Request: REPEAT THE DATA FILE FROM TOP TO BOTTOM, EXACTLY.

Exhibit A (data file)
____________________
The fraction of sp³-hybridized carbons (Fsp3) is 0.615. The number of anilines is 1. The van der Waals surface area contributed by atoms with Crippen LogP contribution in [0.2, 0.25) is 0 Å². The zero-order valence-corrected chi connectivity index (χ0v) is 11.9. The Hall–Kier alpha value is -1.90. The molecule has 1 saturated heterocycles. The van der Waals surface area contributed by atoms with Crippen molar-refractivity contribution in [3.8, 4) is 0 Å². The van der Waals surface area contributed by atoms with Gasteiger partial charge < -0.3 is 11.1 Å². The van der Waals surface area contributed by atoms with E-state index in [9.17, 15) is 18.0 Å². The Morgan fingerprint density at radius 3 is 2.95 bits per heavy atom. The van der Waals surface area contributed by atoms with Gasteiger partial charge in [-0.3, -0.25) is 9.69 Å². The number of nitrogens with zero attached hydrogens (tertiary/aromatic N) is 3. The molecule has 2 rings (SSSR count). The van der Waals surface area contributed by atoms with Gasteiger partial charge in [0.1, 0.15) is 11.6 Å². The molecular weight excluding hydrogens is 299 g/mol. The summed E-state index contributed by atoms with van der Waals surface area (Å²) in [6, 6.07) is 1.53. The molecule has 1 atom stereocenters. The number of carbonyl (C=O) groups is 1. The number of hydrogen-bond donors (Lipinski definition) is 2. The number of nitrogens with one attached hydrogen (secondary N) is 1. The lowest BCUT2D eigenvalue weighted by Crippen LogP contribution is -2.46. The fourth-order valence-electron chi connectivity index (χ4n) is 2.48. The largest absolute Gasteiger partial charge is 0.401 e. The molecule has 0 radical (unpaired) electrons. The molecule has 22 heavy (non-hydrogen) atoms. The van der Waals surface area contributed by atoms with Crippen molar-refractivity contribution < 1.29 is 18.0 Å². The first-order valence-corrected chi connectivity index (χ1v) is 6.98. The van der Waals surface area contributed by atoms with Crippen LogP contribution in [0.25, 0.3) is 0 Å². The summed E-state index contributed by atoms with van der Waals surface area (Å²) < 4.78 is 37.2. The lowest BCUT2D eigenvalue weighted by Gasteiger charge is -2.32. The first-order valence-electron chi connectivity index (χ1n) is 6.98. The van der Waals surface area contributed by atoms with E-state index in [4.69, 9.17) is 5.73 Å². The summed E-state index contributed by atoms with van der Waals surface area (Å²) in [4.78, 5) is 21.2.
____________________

The fraction of sp³-hybridized carbons (Fsp3) is 0.615. The number of anilines is 1. The van der Waals surface area contributed by atoms with Crippen LogP contribution in [0.2, 0.25) is 0 Å². The zero-order valence-corrected chi connectivity index (χ0v) is 11.9. The Hall–Kier alpha value is -1.90. The molecule has 1 saturated heterocycles. The van der Waals surface area contributed by atoms with Crippen molar-refractivity contribution in [3.8, 4) is 0 Å². The van der Waals surface area contributed by atoms with Gasteiger partial charge < -0.3 is 11.1 Å². The van der Waals surface area contributed by atoms with E-state index in [9.17, 15) is 18.0 Å². The Morgan fingerprint density at radius 3 is 2.95 bits per heavy atom. The van der Waals surface area contributed by atoms with Gasteiger partial charge in [-0.3, -0.25) is 9.69 Å². The number of nitrogens with zero attached hydrogens (tertiary/aromatic N) is 3. The molecule has 2 rings (SSSR count). The van der Waals surface area contributed by atoms with Gasteiger partial charge in [0.1, 0.15) is 11.6 Å². The molecular weight excluding hydrogens is 299 g/mol. The summed E-state index contributed by atoms with van der Waals surface area (Å²) in [6, 6.07) is 1.53. The molecule has 1 atom stereocenters. The number of carbonyl (C=O) groups is 1. The number of hydrogen-bond donors (Lipinski definition) is 2. The number of nitrogens with one attached hydrogen (secondary N) is 1. The lowest BCUT2D eigenvalue weighted by Crippen LogP contribution is -2.46. The fourth-order valence-electron chi connectivity index (χ4n) is 2.48. The largest absolute Gasteiger partial charge is 0.401 e. The molecule has 0 radical (unpaired) electrons. The molecule has 22 heavy (non-hydrogen) atoms. The van der Waals surface area contributed by atoms with Crippen molar-refractivity contribution < 1.29 is 18.0 Å². The first-order valence-corrected chi connectivity index (χ1v) is 6.98. The van der Waals surface area contributed by atoms with Crippen LogP contribution in [0.25, 0.3) is 0 Å². The summed E-state index contributed by atoms with van der Waals surface area (Å²) < 4.78 is 37.2. The lowest BCUT2D eigenvalue weighted by Gasteiger charge is -2.32. The first-order valence-electron chi connectivity index (χ1n) is 6.98. The van der Waals surface area contributed by atoms with E-state index in [4.69, 9.17) is 5.73 Å². The summed E-state index contributed by atoms with van der Waals surface area (Å²) in [4.78, 5) is 21.2.